The most common mistake is burdening a building with too many expectations. ''Multipurpose = no purpose'' is the quip doing the rounds of capital works committees. Councils are naturally responsive to diverse community needs. Professional use of a theatre, however, is often at odds with these. Flexibility is confused with adaptability. The latter refers to a space's ability to cater for different types of activity - dance, music, theatre, even sport. Flexibility, on the other hand, is what most artists want - the ability to change configuration and technical specifications quickly and cheaply. They don't care whether a venue can host synchronised swimming. They care whether it is right for them.
Gasworks Theatre, Albert Park. Photo: John Woudstra
When the desire to save buildings trumps thinking about their future use it is practitioners who carry the can. Accessibility and ease of use are ground-level values. Those who have stood on a wobbly ladder bolting a 500-watt Profile to a broomstick appreciate the importance of retractable lighting bars. It is details like these that get lost in the rush to renovate. Or the equipment is there but no one has considered its upkeep. Or ruinous insurance premiums. Or heritage overlays. All of which adds to bottom lines and makes such venues as restrictive as established ones.
Expense is a major issue. In recent years a focus on marketing and audience development has emphasised theatre's revenue generation side over its cost management. In a saturated market, however, where many shows are artist subsidised, cost is a significant barrier to entry. Most conversions are 100-200 seats, auditoriums appropriate for so-called $30-a-ticket theatre. Again, anyone who has engaged in the glum trimming of ''fat'' from a small company budget knows the importance of low overheads.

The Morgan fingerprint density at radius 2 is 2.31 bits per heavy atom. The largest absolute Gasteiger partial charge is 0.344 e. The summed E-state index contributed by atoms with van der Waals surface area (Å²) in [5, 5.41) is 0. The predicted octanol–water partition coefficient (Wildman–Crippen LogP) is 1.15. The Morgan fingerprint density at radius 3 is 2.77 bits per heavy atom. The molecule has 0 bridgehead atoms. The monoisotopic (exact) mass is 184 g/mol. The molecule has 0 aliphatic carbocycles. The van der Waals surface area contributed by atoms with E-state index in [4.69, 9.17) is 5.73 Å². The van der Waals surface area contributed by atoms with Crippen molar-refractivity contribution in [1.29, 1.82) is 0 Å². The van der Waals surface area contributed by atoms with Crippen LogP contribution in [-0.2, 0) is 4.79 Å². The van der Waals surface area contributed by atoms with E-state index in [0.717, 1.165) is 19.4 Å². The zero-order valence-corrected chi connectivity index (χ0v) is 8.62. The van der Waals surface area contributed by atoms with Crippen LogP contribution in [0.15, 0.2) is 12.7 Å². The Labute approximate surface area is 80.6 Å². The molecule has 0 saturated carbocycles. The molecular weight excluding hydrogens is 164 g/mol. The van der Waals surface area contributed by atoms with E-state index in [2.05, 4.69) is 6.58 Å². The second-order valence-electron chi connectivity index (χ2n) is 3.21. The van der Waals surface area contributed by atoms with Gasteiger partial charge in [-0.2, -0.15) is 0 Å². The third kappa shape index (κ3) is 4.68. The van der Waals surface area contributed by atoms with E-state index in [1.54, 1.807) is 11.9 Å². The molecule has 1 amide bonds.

The bricks-and-mortar aspect of conversions is less important than their management and operation. One can stand any venue, however arctic and disproportioned, if one knows what it stands for.
La Mama is a Melbourne treasure. Photo: John Woudstra
What makes La Mama a Melbourne treasure is not its historic architecture but its historic mandate - its single-minded pursuit of Australian drama over 45 years. It is this that turns its iconic house into a creative home.
A smart move by Courthouse ARTS was putting Geelong-based playwright Ross Mueller in charge of programming. The key question for any management is where its industry knowledge is contained. This is best achieved by appointing people who know how theatre is made. Twenty years ago Melbourne had a number of smaller-scale independent producers. They were not plaster saints. They would sell your false teeth on the open market if you were unwise enough to leave them in their bathroom. But they performed their function.
Today, lively ratbaggery threatens to give way to glossy orthodoxy. The notion of an ''alternative'' theatre went out with roneos and Terylene trousers, but as a result these renovations, designed to challenge expectations, seem strangely tamed. They cry out to be invested with a rebarbative spirit, a f***-you creativity. Their personas, however, are high-end aspirational. Don't unconventional buildings demand unconventional approaches to running them?
Julian Meyrick is a theatre director and Honorary Fellow at La Trobe University.